Tools for Parents

Of all the thinking errors, lying is the most difficult to verify. Kids can lie by telling partial truths, by denying or giving false information and by faking agreement with something. As adults, we might suspect a lie is being told but not have the evidence that this is so. In this case, it is most helpful to state your suspicions and the evidence that backs them up. Don’t ask questions like, “Did you take the money out of my wallet?” This opens up the opportunity for more lies. Rather, state, “Some money is missing from my wallet, and I saw you near my purse this morning. I am wondering if you know where my money went.” It’s important not to be accusatory, as this breeds resistance and conflict. Remain calm and don’t get angry. Focus on your own feelings and how the act you think your child has committed has affected something important. Offer the opportunity for your child to talk to you about the problem later, and if you say you won’t be mad when the truth is told, follow through with that promise. However, don’t avoid giving a consequence for wrong behavior. If you know for sure that a lie has been told, give your child the opportunity to tell the truth within a set amount of time, and let him or her know that consequences for the behavior will be more severe if the truth does not come out.

Like George’s father, as parents and caregivers we should show our children that we value the truth more than the loss of possessions or harm that is caused by mistakes they make. We should also be talking with our children about the importance of telling the truth when a lie protects someone who should experience consequences for wrong behavior that hurts others. Perhaps most importantly, we should recognize that kids often communicate through their behavior, and lying is a behavior kids use to meet a need to feel worthy, successful and good. Find ways to help meet this need in your child every day, and you should be able to notice a gradual elimination of a child’s need to cover up the truth. Dealing with lying in children and teens is not an easy process, but a patient, thoughtful approach on the part of a parent will make it easier for all.

Contributed by Ryther Therapist Lindsey Beaky, MA, LMHCA

If you’re concerned about your child and would like to seek professional help, please call 206.517.0234 or visit this page.

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Adverse Childhood Experiences and our Health: What’s the Connection?

Considerations during American Heart Health Month

Heart Health Month
Consider your heart during American Heart Health Month.

Ever since the dawn of the modern age of psychology, there has been a debate about how we become the adults we are. The short-hand description of this debate was “Nature or Nurture”. Are we born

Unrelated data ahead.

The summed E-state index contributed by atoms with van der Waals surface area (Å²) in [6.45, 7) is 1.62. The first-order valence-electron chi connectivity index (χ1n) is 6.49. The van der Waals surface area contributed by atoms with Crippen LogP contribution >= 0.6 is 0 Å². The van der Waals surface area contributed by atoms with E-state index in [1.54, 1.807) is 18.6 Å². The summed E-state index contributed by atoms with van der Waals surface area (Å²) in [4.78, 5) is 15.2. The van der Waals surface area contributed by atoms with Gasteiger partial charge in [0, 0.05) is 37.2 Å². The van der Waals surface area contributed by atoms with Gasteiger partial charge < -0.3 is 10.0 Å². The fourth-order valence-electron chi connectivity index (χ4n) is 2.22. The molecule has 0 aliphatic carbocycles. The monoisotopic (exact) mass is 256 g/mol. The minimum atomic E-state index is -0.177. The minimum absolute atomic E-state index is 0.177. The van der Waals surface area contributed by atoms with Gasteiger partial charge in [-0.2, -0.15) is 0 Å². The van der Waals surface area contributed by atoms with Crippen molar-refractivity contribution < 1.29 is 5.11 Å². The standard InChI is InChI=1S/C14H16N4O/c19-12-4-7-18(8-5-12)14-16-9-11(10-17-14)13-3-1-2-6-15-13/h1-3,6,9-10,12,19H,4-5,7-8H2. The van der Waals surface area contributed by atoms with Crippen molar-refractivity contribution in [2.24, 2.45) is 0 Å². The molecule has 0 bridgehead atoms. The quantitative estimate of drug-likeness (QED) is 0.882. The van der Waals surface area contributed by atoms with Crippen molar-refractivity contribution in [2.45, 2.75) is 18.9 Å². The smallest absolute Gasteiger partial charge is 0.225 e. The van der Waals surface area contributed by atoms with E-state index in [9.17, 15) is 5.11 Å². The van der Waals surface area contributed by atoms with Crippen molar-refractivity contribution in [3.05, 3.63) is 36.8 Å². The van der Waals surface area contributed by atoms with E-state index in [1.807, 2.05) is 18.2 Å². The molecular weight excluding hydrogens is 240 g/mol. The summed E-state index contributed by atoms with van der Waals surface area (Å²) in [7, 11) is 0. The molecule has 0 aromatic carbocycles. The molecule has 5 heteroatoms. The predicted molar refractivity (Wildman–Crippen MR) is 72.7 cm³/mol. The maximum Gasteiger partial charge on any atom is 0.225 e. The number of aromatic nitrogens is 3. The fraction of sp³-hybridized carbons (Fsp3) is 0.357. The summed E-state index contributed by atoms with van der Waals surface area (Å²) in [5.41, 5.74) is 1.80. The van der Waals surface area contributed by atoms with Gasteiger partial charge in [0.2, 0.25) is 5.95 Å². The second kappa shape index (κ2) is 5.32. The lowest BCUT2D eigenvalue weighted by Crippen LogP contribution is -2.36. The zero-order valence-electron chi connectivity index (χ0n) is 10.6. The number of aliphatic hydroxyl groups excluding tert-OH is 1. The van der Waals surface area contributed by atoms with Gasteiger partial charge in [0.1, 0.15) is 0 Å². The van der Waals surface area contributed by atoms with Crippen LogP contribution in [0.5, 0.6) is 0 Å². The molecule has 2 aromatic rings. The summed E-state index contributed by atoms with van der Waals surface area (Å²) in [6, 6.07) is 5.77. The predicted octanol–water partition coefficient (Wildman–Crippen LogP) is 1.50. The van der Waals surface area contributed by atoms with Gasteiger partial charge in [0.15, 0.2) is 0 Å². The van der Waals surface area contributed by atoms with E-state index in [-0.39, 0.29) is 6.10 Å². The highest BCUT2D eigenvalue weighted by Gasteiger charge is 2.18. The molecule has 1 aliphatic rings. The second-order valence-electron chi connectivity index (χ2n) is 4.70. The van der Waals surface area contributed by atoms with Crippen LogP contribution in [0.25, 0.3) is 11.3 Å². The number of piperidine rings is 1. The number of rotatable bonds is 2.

with innate traits that make some people criminals and other people humanitarians? Interestingly, as the science and technology of brain research and genetics has advanced, some have thought these advancements would help clarify or settle the argument. While newer science has clarified some issues, the best that can be said is that we are who and what we are as a result of both nature and nurture.

Whatever else we have learned, we know that one’s adult health status is very strongly affected by the experiences one has as a child. This is something to consider especially in February which is American Heart Health Month. The pioneering research of Dr. V. J. Felitti and Dr. R. F. Anda has given us ample evidence that if you experience a number of traumatic and highly stressful events in childhood, your entire health status will definitely be affected. We are, of course, referring to Adverse Childhood Experiences.

Perhaps one of the more surprising things this study funded by Kaiser Permanente revealed was that Adverse Childhood Experiences were not all that uncommon. It has been estimated that as much as 25% of the adult population has had some of these experiences which include absent parents, alcohol or drug abuse by a parent, violence, some manner of neglect and emotional abuse as well as physical and sexual abuse. People who have enough of these experiences are likely to develop high risk and unhealthy coping mechanisms including smoking, over eating, drug and alcohol abuse and lack of exercise. Hence, morbid obesity, addiction, depression and even Chronic Obstructive Pulmonary Disease occur with much greater frequency with these people. Those who advocate hands-off methods to struggling families should know that not only will the specific families and their children be victims, but we will all pay a higher price for health and mental health care as well as for the criminal justice system.

To learn more about Adverse Childhood Experiences (ACE), visit www.acestudy.org.

- Lee E. Grogg

Ryther’s CEO/Executive Director